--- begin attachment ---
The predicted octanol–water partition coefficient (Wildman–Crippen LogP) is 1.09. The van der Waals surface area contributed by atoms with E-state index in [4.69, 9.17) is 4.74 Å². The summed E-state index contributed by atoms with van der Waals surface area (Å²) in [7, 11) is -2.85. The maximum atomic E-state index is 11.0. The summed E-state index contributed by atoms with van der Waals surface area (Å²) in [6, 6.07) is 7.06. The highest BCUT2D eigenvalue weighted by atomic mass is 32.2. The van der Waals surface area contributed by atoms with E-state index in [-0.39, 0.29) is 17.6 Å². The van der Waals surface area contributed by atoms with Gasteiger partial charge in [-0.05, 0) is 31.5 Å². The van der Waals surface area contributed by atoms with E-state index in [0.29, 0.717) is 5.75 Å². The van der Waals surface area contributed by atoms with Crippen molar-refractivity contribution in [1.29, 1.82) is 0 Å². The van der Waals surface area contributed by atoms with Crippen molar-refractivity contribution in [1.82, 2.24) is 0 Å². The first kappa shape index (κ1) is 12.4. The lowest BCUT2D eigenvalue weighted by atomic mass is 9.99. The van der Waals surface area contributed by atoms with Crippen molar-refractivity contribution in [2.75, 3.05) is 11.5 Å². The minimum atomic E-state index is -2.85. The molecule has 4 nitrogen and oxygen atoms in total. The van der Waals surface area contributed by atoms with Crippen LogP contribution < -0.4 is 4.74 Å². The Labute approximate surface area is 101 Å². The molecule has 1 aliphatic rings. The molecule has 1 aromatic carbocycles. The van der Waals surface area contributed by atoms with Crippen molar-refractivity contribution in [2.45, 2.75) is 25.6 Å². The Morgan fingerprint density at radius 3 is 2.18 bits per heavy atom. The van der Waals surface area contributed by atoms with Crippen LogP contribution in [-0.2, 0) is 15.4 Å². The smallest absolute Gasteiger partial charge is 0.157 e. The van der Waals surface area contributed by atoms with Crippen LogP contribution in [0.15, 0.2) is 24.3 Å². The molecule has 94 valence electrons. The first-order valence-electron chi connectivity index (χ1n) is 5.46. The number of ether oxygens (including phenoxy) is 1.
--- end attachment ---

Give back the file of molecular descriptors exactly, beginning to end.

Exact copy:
The predicted octanol–water partition coefficient (Wildman–Crippen LogP) is 1.09. The van der Waals surface area contributed by atoms with E-state index in [4.69, 9.17) is 4.74 Å². The summed E-state index contributed by atoms with van der Waals surface area (Å²) in [7, 11) is -2.85. The maximum atomic E-state index is 11.0. The summed E-state index contributed by atoms with van der Waals surface area (Å²) in [6, 6.07) is 7.06. The highest BCUT2D eigenvalue weighted by atomic mass is 32.2. The van der Waals surface area contributed by atoms with E-state index in [-0.39, 0.29) is 17.6 Å². The van der Waals surface area contributed by atoms with Gasteiger partial charge in [-0.05, 0) is 31.5 Å². The van der Waals surface area contributed by atoms with E-state index in [0.29, 0.717) is 5.75 Å². The van der Waals surface area contributed by atoms with Crippen molar-refractivity contribution in [1.29, 1.82) is 0 Å². The van der Waals surface area contributed by atoms with Crippen molar-refractivity contribution in [1.82, 2.24) is 0 Å². The first kappa shape index (κ1) is 12.4. The lowest BCUT2D eigenvalue weighted by atomic mass is 9.99. The van der Waals surface area contributed by atoms with Crippen molar-refractivity contribution in [2.75, 3.05) is 11.5 Å². The minimum atomic E-state index is -2.85. The molecule has 4 nitrogen and oxygen atoms in total. The van der Waals surface area contributed by atoms with Crippen LogP contribution < -0.4 is 4.74 Å². The Labute approximate surface area is 101 Å². The molecule has 1 aliphatic rings. The molecule has 1 aromatic carbocycles. The van der Waals surface area contributed by atoms with Crippen molar-refractivity contribution in [2.45, 2.75) is 25.6 Å². The Morgan fingerprint density at radius 3 is 2.18 bits per heavy atom. The van der Waals surface area contributed by atoms with Crippen LogP contribution in [-0.2, 0) is 15.4 Å². The smallest absolute Gasteiger partial charge is 0.157 e. The van der Waals surface area contributed by atoms with Crippen LogP contribution in [0.15, 0.2) is 24.3 Å². The molecule has 94 valence electrons. The first-order valence-electron chi connectivity index (χ1n) is 5.46. The number of ether oxygens (including phenoxy) is 1.